I had a lot of part-time work. But for five months I have been working as a copywriter at https://edureviewer.com/best-resume-writing-services/ and helping to write a resume or essay. I am studying for a publisher, so this is not my specialty, but in a great company.
My first job was at a restaurant. The way I've got nearly every job I've had so far is applying online and then calling the place in question, asking to speak to the manager to ask if they've received my application or (if the manager's not there) I'll ask whoever's answering the phone to leave my name and number for the manager.
It's so completely random how you get hired sometimes. For lower level jobs, almost every interview I've had the interviewer seemed as if they hadn't even looked at my application and I doubt they ever call your references. I think most managers are so busy, they find it a relief when somebody calls because it means they don't have to look people up in their system and call them themselves. Plus, it shows initiative and that you really want the job.
My first and current job is that of a personal assistant for a investment company. I did have two other jobs though. The second being an aid and the third as a City Carrier Assistant. Neither of those worked out for different reasons and I always ended up back as an assistant.
One of my resolutions of 2019 is to find a better job that actually sticks.
Lol this one is so funny: my first and current job is at this bike shop that has 3 locations throughout my city, and I work in the one that gets the most traffic. The only thing I ever did to get the job was walk in when the boss called me after hearing my brother put in a recommendation in for me. Once I met my boss, she gave me a uniform and my fellow employees just helped learn the ropes. I had to fill out some papers afterwards, but I basically got the job. :biggrin::tongue:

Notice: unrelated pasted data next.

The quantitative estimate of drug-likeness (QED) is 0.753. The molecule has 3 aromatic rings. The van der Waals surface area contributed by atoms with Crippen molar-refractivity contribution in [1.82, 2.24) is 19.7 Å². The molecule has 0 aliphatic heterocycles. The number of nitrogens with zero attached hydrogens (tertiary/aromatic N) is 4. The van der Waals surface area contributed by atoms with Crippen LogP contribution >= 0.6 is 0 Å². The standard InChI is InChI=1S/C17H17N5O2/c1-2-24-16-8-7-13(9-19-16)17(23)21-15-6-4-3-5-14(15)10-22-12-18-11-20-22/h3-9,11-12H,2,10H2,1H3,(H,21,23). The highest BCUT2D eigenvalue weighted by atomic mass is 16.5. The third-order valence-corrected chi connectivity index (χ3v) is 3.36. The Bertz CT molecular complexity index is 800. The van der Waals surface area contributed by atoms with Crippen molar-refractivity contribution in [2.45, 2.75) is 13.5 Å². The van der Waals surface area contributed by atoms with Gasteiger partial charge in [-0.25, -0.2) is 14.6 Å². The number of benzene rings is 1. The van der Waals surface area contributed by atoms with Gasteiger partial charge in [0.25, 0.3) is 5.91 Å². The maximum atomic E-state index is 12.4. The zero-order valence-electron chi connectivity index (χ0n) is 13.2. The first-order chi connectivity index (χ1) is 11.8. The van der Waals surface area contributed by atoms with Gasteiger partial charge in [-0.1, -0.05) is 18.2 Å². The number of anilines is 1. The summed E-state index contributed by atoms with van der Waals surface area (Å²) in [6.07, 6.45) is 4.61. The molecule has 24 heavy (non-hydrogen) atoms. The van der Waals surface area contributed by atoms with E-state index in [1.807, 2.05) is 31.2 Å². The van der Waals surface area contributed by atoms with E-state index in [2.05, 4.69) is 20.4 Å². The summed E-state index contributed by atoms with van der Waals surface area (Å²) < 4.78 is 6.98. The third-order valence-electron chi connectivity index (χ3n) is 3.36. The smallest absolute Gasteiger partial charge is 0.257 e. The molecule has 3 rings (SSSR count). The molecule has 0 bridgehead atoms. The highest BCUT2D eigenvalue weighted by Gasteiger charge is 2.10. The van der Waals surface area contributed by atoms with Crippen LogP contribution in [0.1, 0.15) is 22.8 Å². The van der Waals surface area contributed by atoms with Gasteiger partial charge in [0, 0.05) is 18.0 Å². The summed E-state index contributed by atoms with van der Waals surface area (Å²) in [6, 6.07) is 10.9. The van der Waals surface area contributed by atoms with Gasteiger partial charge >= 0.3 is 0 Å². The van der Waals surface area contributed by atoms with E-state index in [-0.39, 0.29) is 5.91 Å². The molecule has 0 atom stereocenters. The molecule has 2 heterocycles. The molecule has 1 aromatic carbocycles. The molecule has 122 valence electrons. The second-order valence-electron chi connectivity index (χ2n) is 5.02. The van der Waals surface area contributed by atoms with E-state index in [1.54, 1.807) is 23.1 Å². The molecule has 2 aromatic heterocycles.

My first job was at Chic-fil-A. It wasn't bad since I worked with some cool people who had similar hobbies, but I'm glad that I will never have to work for a fast food restaurant again. At least, I hope not... lol.
My first technical job was a work experience stint at an Alzheimer clinic here while I was in my fifth year at school, so about eight or so years ago. It was pretty depressing - as you might expect. We would pick up people who could barely remember 5 minutes. One woman was particularly bad. She was colouring, and asking who was picking her up. When I told her it was her daughter, she would say she didn't have one, even though she'd greet us as we picked her up and such.
My first paying job was for the university I was at. You know those people who call you up and ask if you want to give more money to the university, because you clearly haven't spent enough already? That was my job. I'd phone up, and try to get a donation. Worked enough, I guess, I made the University nearly £3000 over the month I worked there.
Aside from that, I also worked in a Student Enquiries aspect of my university, and got fired because my manager was the equivalent of a stubbed toe who didn't train me at all, and got angry when I asked questions. I've also worked for Marks and Spencer and I'm currently working in car insurance.
Wow, there are so many copywriters. Well, I am one of you. I am working for https://studymoose.com/ and write essays and term papers on political and social themes. I am a student myself and this is the only work I have ever done.
My first job was at an amusement park, a pretty famous one, too. Cedar Point. I worked as an arcade attendant. I got the job because one of my high school friends worked there over the summer and asked if I wanted to work with him. We were also roommates there.
First job was at UPS, loading boxes on trucks for delivery. Had to stack boxes from the ground all the way up to the top of the truck and repeat until the whole truck was filled up. Physical job that made good exercise and keeps you in shape.
Sales Associate at Shopper's Drug Mart. I got it just by throwing out resumes left and right. It suuuuuuuuuucked. The staff had a very "them vs us" mentality when it came to the older and more experienced employees (mostly supervisors) vs new hires (even though I'd been there for a year).